Storyteller

Storyteller

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by Leslie Marmon Silko
     
 

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Storytelling is an integral part of Native American tradition. It goes back hundreds of years, and spans the continent from ocean to ocean. It was the means by which tribes and nations communicated from generation to generation their feats, legends, and religious beliefs. These stories had a magical quality; they were both real and wondrous, and they had the power… See more details below

Overview

Storytelling is an integral part of Native American tradition. It goes back hundreds of years, and spans the continent from ocean to ocean. It was the means by which tribes and nations communicated from generation to generation their feats, legends, and religious beliefs. These stories had a magical quality; they were both real and wondrous, and they had the power to bring the people together as nothing else did.

In this volume, Leslie Marmon Silko demonstrates that storytelling is not only alive but still imbued with the power to move and deeply affect us. "White ethnologists have reported that the oral tradition among Native American groups has died out," the author notes, "because whites have always looked for museum pieces and artifacts when dealing with Native American communities... I grew up at Laguna listening, and I hear the ancient stories, I hear them very clearly in the stories we are telling right now. Most important, I feel the power which the stories still have, to bring us together, especially when there is loss and grief."

Here Ms. Silko weaves a magical spell, as she re-creates the ancient stories, in prose and poetry (the distinction for the Native American is far less than in the European tradition), spicing them with the realities of her own experience. They are stories of her own family - of Great Grandma A'mooh, of Grandpa Hank and Aunt Susie and Aunt Susie's daughter Bessie; they are archetypal stories filled with characters like Old Ayah and Yellow Woman, Buffalo Man and Hummingbird; tales infused with a sense of tradition and love of place, yet filled too with the harsh realities of hunger, poverty, and injustice.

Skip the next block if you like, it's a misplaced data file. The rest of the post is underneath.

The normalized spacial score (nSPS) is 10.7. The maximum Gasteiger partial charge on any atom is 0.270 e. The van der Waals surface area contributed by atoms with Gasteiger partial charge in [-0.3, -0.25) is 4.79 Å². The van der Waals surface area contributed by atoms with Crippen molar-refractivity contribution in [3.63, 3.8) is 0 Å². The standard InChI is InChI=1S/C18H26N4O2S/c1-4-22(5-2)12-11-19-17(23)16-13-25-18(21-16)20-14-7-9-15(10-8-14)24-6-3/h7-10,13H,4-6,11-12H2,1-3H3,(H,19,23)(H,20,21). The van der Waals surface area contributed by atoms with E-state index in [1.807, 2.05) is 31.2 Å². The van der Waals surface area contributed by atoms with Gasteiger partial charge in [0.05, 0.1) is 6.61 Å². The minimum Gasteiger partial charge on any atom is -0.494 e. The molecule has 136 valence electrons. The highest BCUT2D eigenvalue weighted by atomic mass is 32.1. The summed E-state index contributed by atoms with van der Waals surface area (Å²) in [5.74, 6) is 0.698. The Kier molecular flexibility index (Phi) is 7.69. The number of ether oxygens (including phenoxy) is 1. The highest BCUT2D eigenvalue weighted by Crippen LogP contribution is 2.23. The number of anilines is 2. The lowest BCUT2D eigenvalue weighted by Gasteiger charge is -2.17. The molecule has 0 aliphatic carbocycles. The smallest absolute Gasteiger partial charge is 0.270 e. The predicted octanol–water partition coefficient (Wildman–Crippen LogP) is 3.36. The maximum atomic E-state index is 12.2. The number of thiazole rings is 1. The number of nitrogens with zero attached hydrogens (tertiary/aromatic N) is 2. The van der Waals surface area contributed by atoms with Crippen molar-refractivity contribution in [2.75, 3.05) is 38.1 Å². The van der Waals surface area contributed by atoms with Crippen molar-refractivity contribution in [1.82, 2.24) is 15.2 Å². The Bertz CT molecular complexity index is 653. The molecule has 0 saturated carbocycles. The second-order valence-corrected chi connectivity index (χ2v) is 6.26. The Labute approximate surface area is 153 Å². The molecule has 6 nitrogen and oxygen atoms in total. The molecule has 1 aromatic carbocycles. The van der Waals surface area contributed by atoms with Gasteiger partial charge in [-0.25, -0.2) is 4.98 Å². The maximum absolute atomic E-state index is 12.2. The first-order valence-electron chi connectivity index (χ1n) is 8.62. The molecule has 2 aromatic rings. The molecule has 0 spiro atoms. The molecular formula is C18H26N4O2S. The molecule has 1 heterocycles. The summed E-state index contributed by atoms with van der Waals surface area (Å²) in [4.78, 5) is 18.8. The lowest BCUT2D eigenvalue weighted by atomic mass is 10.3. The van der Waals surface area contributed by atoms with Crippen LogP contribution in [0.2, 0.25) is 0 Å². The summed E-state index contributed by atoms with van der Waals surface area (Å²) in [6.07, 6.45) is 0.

In this work, what Leslie Silko has given us is, in a real sense, a Native American Roots.

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Product Details

ISBN-13:
9780394177953
Publisher:
Random House, Incorporated
Publication date:
11/13/1990

Meet the Author

Leslie Marmon Silko was born in 1948 to a family whose ancestry includes Mexican, Laguna Indian, and European forebears. She has said that her writing has at its core “the attempt to identify what it is to be a half-breed or mixed-blood person.” As she grew up on the Laguna Pueblo Reservation, she learned the stories and culture of the Laguna people from her great-grandmother and other female relatives. After receiving her B. A. in English at the University of New Mexico, she enrolled in the University of New Mexico law school but completed only three semesters before deciding that writing and storytelling, not law, were the means by which she could best promote justice. She married John Silko in 1970. Prior to the writing of Ceremony, she published a series of short stories, including “The Man to Send Rain Clouds.” She also authored a volume of poetry, Laguna Woman: Poems, for which she received the Pushcart Prize for Poetry.

In 1973, Silko moved to Ketchikan, Alaska, where she wrote Ceremony. Initially conceived as a comic story abut a mother’s attempts to keep her son, a war veteran, away from alcohol, Ceremony gradually transformed into an intricate meditation on mental disturbance, despair, and the power of stories and traditional culture as the keys to self-awareness and, eventually, emotional healing. Having battled depression herself while composing her novel, Silko was later to call her book “a ceremony for staying sane.” Silko has followed the critical success of Ceremony with a series of other novels, including Storyteller, Almanac for the Dead, and Gardens in the Dunes. Nevertheless, it was the singular achievement of Ceremony that first secured her a place among the first rank of Native American novelists. Leslie Marmon Silko now lives on a ranch near Tucson, Arizona.

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